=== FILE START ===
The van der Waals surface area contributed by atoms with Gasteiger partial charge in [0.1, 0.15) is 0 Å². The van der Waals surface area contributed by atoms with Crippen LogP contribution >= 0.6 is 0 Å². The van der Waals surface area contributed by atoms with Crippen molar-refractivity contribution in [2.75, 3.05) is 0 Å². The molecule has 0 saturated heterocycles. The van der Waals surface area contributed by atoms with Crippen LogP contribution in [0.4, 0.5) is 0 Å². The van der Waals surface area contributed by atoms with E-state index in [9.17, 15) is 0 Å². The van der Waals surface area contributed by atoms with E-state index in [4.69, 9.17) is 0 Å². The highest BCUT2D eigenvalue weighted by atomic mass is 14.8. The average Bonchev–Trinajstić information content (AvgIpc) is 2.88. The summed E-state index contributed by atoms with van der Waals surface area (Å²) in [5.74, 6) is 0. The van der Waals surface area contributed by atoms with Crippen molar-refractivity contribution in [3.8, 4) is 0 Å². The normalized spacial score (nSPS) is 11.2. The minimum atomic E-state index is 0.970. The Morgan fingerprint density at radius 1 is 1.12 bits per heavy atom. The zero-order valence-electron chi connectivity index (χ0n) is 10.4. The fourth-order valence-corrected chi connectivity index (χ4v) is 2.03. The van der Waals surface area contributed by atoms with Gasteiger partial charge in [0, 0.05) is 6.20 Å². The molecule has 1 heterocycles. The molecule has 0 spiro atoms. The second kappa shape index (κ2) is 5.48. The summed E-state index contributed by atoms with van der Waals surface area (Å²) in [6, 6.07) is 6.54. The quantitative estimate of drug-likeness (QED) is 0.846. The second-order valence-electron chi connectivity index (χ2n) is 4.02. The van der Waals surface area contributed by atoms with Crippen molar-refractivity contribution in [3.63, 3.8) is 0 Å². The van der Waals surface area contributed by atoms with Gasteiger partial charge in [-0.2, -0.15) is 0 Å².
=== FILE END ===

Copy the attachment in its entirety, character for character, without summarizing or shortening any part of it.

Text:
The van der Waals surface area contributed by atoms with Gasteiger partial charge in [0.1, 0.15) is 0 Å². The van der Waals surface area contributed by atoms with Crippen LogP contribution >= 0.6 is 0 Å². The van der Waals surface area contributed by atoms with Crippen molar-refractivity contribution in [2.75, 3.05) is 0 Å². The molecule has 0 saturated heterocycles. The van der Waals surface area contributed by atoms with Crippen LogP contribution in [0.4, 0.5) is 0 Å². The van der Waals surface area contributed by atoms with E-state index in [9.17, 15) is 0 Å². The van der Waals surface area contributed by atoms with E-state index in [4.69, 9.17) is 0 Å². The highest BCUT2D eigenvalue weighted by atomic mass is 14.8. The average Bonchev–Trinajstić information content (AvgIpc) is 2.88. The summed E-state index contributed by atoms with van der Waals surface area (Å²) in [5.74, 6) is 0. The van der Waals surface area contributed by atoms with Crippen molar-refractivity contribution in [3.8, 4) is 0 Å². The normalized spacial score (nSPS) is 11.2. The minimum atomic E-state index is 0.970. The Morgan fingerprint density at radius 1 is 1.12 bits per heavy atom. The zero-order valence-electron chi connectivity index (χ0n) is 10.4. The fourth-order valence-corrected chi connectivity index (χ4v) is 2.03. The van der Waals surface area contributed by atoms with Gasteiger partial charge in [0, 0.05) is 6.20 Å². The molecule has 1 heterocycles. The molecule has 0 spiro atoms. The second kappa shape index (κ2) is 5.48. The summed E-state index contributed by atoms with van der Waals surface area (Å²) in [6, 6.07) is 6.54. The quantitative estimate of drug-likeness (QED) is 0.846. The second-order valence-electron chi connectivity index (χ2n) is 4.02. The van der Waals surface area contributed by atoms with Crippen molar-refractivity contribution in [3.63, 3.8) is 0 Å². The van der Waals surface area contributed by atoms with Gasteiger partial charge in [-0.2, -0.15) is 0 Å².